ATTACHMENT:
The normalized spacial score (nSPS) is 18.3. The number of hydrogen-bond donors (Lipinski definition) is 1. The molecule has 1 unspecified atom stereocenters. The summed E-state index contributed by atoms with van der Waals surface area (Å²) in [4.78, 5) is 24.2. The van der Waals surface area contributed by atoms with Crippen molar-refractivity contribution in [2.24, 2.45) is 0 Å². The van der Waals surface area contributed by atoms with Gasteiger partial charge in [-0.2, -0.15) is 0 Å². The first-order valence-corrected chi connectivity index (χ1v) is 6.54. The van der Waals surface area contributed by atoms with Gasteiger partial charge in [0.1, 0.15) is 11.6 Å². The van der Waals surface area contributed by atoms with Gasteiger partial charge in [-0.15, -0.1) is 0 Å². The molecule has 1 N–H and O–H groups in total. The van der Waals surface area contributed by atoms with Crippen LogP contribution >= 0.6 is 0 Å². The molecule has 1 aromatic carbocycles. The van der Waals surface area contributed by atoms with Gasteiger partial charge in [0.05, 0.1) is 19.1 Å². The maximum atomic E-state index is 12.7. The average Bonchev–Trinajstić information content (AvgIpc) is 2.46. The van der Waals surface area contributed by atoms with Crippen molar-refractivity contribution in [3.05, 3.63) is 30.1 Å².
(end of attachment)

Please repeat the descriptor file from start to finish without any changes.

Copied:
The normalized spacial score (nSPS) is 18.3. The number of hydrogen-bond donors (Lipinski definition) is 1. The molecule has 1 unspecified atom stereocenters. The summed E-state index contributed by atoms with van der Waals surface area (Å²) in [4.78, 5) is 24.2. The van der Waals surface area contributed by atoms with Crippen molar-refractivity contribution in [2.24, 2.45) is 0 Å². The van der Waals surface area contributed by atoms with Gasteiger partial charge in [-0.2, -0.15) is 0 Å². The first-order valence-corrected chi connectivity index (χ1v) is 6.54. The van der Waals surface area contributed by atoms with Gasteiger partial charge in [0.1, 0.15) is 11.6 Å². The van der Waals surface area contributed by atoms with Gasteiger partial charge in [-0.15, -0.1) is 0 Å². The molecule has 1 N–H and O–H groups in total. The van der Waals surface area contributed by atoms with Crippen LogP contribution >= 0.6 is 0 Å². The molecule has 1 aromatic carbocycles. The van der Waals surface area contributed by atoms with Gasteiger partial charge in [0.05, 0.1) is 19.1 Å². The maximum atomic E-state index is 12.7. The average Bonchev–Trinajstić information content (AvgIpc) is 2.46. The van der Waals surface area contributed by atoms with Crippen molar-refractivity contribution in [3.05, 3.63) is 30.1 Å².